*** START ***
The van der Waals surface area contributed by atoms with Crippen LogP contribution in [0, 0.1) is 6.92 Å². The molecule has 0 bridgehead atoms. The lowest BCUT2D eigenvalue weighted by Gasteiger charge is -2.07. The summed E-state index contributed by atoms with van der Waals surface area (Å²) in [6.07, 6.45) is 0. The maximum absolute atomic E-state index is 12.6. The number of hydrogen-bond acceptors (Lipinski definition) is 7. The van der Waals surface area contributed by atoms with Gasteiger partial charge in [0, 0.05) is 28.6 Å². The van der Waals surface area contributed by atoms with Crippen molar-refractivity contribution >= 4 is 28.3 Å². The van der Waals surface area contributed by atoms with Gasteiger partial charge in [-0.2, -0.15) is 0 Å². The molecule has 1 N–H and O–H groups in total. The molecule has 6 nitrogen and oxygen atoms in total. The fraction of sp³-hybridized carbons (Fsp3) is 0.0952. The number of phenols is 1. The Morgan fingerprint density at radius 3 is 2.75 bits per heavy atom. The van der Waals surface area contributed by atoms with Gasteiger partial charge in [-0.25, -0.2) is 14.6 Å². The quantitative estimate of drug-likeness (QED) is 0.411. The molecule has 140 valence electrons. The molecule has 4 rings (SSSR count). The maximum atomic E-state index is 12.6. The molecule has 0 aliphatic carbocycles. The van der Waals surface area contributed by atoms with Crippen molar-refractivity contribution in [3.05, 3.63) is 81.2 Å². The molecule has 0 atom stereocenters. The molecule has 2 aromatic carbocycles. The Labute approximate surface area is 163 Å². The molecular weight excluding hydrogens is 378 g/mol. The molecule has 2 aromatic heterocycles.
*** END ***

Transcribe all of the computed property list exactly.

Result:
The van der Waals surface area contributed by atoms with Crippen LogP contribution in [0, 0.1) is 6.92 Å². The molecule has 0 bridgehead atoms. The lowest BCUT2D eigenvalue weighted by Gasteiger charge is -2.07. The summed E-state index contributed by atoms with van der Waals surface area (Å²) in [6.07, 6.45) is 0. The maximum absolute atomic E-state index is 12.6. The number of hydrogen-bond acceptors (Lipinski definition) is 7. The van der Waals surface area contributed by atoms with Gasteiger partial charge in [0, 0.05) is 28.6 Å². The van der Waals surface area contributed by atoms with Crippen molar-refractivity contribution >= 4 is 28.3 Å². The van der Waals surface area contributed by atoms with Gasteiger partial charge in [-0.2, -0.15) is 0 Å². The molecule has 1 N–H and O–H groups in total. The molecule has 6 nitrogen and oxygen atoms in total. The fraction of sp³-hybridized carbons (Fsp3) is 0.0952. The number of phenols is 1. The Morgan fingerprint density at radius 3 is 2.75 bits per heavy atom. The van der Waals surface area contributed by atoms with Gasteiger partial charge in [-0.25, -0.2) is 14.6 Å². The quantitative estimate of drug-likeness (QED) is 0.411. The molecule has 140 valence electrons. The molecule has 4 rings (SSSR count). The maximum atomic E-state index is 12.6. The molecule has 0 aliphatic carbocycles. The van der Waals surface area contributed by atoms with Crippen molar-refractivity contribution in [3.05, 3.63) is 81.2 Å². The molecule has 0 atom stereocenters. The molecule has 2 aromatic carbocycles. The Labute approximate surface area is 163 Å². The molecular weight excluding hydrogens is 378 g/mol. The molecule has 2 aromatic heterocycles.